It is no secret that starting a business is hard work. It requires more from you than you ever realised it would including so much discipline and dedication. Honestly, a lot of soul searching needs to happen before you set out on the rollercoaster ride that is entrepreneurship. Making your own living is not meant for everyone. Just like everything, there are pros and cons which will be different for each person. Before even considering it, spend a lot of time really discovering the reasons that you want to do it. It is there you will find some important answers. It is important to drown out the noise around you and think about why YOU want it. We can sometimes pass off opinions and concerns of other people, as our own.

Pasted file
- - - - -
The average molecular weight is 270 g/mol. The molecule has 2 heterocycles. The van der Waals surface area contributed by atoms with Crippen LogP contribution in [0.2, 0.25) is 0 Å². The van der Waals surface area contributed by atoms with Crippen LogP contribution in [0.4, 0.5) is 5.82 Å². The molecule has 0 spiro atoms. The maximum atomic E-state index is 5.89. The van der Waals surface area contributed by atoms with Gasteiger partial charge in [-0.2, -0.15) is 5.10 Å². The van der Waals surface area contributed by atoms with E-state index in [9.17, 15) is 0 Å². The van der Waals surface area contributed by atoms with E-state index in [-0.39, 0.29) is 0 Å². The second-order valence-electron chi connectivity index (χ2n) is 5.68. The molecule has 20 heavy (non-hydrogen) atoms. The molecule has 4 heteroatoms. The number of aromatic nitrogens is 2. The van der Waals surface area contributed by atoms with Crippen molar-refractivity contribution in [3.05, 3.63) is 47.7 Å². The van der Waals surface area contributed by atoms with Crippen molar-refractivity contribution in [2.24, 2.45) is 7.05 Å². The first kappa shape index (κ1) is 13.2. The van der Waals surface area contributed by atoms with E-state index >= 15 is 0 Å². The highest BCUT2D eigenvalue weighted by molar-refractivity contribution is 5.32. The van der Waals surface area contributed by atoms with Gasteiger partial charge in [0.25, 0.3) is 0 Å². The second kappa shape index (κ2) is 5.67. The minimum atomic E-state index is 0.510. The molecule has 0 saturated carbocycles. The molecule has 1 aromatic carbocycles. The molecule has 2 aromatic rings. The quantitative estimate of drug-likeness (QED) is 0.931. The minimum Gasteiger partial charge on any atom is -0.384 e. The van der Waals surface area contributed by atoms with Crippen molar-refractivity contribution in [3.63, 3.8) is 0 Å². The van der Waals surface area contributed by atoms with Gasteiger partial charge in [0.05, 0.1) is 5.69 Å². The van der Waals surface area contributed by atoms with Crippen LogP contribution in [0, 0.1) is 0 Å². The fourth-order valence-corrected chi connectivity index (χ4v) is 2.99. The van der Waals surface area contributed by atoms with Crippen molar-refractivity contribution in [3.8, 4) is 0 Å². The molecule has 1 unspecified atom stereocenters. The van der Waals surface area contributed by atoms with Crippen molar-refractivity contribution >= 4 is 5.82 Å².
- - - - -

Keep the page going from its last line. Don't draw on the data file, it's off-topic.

If you cannot answer these difficult questions about why you want to be an entrepreneur in the first place, it may not be right for you. 

Your WHY is what will carry you through the inevitable failures that you will go through. Everyone’s WHY is different. There are no wrong reasons to want to run your own business. However, the reason must be strong and meaningful to you. Business owners that end up failing, are usually those who gave up or didn’t persevere. Many times that will be since they didn’t have a strong enough reason to start in the first place.